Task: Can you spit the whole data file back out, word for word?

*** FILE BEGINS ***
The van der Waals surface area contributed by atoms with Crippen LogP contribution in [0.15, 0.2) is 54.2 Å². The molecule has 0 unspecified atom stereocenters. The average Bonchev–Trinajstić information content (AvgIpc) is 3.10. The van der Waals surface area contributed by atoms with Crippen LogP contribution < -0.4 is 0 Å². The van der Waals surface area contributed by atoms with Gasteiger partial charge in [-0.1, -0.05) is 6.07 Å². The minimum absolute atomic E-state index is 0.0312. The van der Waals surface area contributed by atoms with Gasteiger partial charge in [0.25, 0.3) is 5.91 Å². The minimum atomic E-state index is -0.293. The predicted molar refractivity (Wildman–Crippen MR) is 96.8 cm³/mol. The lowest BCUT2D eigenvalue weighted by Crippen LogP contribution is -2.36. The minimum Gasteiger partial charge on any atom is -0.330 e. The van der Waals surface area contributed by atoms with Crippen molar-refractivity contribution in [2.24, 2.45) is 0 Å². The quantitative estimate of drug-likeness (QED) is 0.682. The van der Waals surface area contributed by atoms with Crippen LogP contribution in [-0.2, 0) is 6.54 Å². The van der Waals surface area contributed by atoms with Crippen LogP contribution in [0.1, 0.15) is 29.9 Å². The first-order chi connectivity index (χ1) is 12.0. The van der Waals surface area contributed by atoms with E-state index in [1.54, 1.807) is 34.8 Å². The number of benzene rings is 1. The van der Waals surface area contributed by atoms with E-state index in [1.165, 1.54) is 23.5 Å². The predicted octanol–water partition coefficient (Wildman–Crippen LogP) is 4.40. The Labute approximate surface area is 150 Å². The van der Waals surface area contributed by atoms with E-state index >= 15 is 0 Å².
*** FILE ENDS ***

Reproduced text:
The van der Waals surface area contributed by atoms with Crippen LogP contribution in [0.15, 0.2) is 54.2 Å². The molecule has 0 unspecified atom stereocenters. The average Bonchev–Trinajstić information content (AvgIpc) is 3.10. The van der Waals surface area contributed by atoms with Crippen LogP contribution < -0.4 is 0 Å². The van der Waals surface area contributed by atoms with Gasteiger partial charge in [-0.1, -0.05) is 6.07 Å². The minimum absolute atomic E-state index is 0.0312. The van der Waals surface area contributed by atoms with Gasteiger partial charge in [0.25, 0.3) is 5.91 Å². The minimum atomic E-state index is -0.293. The predicted molar refractivity (Wildman–Crippen MR) is 96.8 cm³/mol. The lowest BCUT2D eigenvalue weighted by Crippen LogP contribution is -2.36. The minimum Gasteiger partial charge on any atom is -0.330 e. The van der Waals surface area contributed by atoms with Crippen molar-refractivity contribution in [2.24, 2.45) is 0 Å². The quantitative estimate of drug-likeness (QED) is 0.682. The van der Waals surface area contributed by atoms with Crippen LogP contribution in [-0.2, 0) is 6.54 Å². The van der Waals surface area contributed by atoms with Crippen LogP contribution in [0.1, 0.15) is 29.9 Å². The first-order chi connectivity index (χ1) is 12.0. The van der Waals surface area contributed by atoms with E-state index in [1.54, 1.807) is 34.8 Å². The number of benzene rings is 1. The van der Waals surface area contributed by atoms with E-state index in [1.165, 1.54) is 23.5 Å². The predicted octanol–water partition coefficient (Wildman–Crippen LogP) is 4.40. The Labute approximate surface area is 150 Å². The van der Waals surface area contributed by atoms with E-state index >= 15 is 0 Å².